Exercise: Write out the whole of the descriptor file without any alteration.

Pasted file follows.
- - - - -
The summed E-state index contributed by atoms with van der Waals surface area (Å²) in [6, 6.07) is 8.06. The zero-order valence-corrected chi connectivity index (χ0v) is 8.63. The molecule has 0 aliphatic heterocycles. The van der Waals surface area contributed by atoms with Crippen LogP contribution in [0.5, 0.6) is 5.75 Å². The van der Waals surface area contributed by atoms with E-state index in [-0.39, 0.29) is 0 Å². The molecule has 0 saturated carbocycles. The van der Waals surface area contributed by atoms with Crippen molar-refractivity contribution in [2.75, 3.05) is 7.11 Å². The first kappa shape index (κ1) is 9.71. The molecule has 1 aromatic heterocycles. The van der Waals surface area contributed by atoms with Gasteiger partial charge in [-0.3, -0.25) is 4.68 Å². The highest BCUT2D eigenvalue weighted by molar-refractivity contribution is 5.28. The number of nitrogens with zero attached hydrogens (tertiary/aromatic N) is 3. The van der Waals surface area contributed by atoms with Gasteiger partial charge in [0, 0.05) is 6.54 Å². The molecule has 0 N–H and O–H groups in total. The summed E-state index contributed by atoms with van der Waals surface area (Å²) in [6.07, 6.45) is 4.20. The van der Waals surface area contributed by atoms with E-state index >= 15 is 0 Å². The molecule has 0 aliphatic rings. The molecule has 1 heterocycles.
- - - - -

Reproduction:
The summed E-state index contributed by atoms with van der Waals surface area (Å²) in [6, 6.07) is 8.06. The zero-order valence-corrected chi connectivity index (χ0v) is 8.63. The molecule has 0 aliphatic heterocycles. The van der Waals surface area contributed by atoms with Crippen LogP contribution in [0.5, 0.6) is 5.75 Å². The van der Waals surface area contributed by atoms with E-state index in [-0.39, 0.29) is 0 Å². The molecule has 0 saturated carbocycles. The van der Waals surface area contributed by atoms with Crippen molar-refractivity contribution in [2.75, 3.05) is 7.11 Å². The first kappa shape index (κ1) is 9.71. The molecule has 1 aromatic heterocycles. The van der Waals surface area contributed by atoms with Gasteiger partial charge in [-0.3, -0.25) is 4.68 Å². The highest BCUT2D eigenvalue weighted by molar-refractivity contribution is 5.28. The number of nitrogens with zero attached hydrogens (tertiary/aromatic N) is 3. The van der Waals surface area contributed by atoms with Gasteiger partial charge in [0, 0.05) is 6.54 Å². The molecule has 0 N–H and O–H groups in total. The summed E-state index contributed by atoms with van der Waals surface area (Å²) in [6.07, 6.45) is 4.20. The van der Waals surface area contributed by atoms with E-state index >= 15 is 0 Å². The molecule has 0 aliphatic rings. The molecule has 1 heterocycles.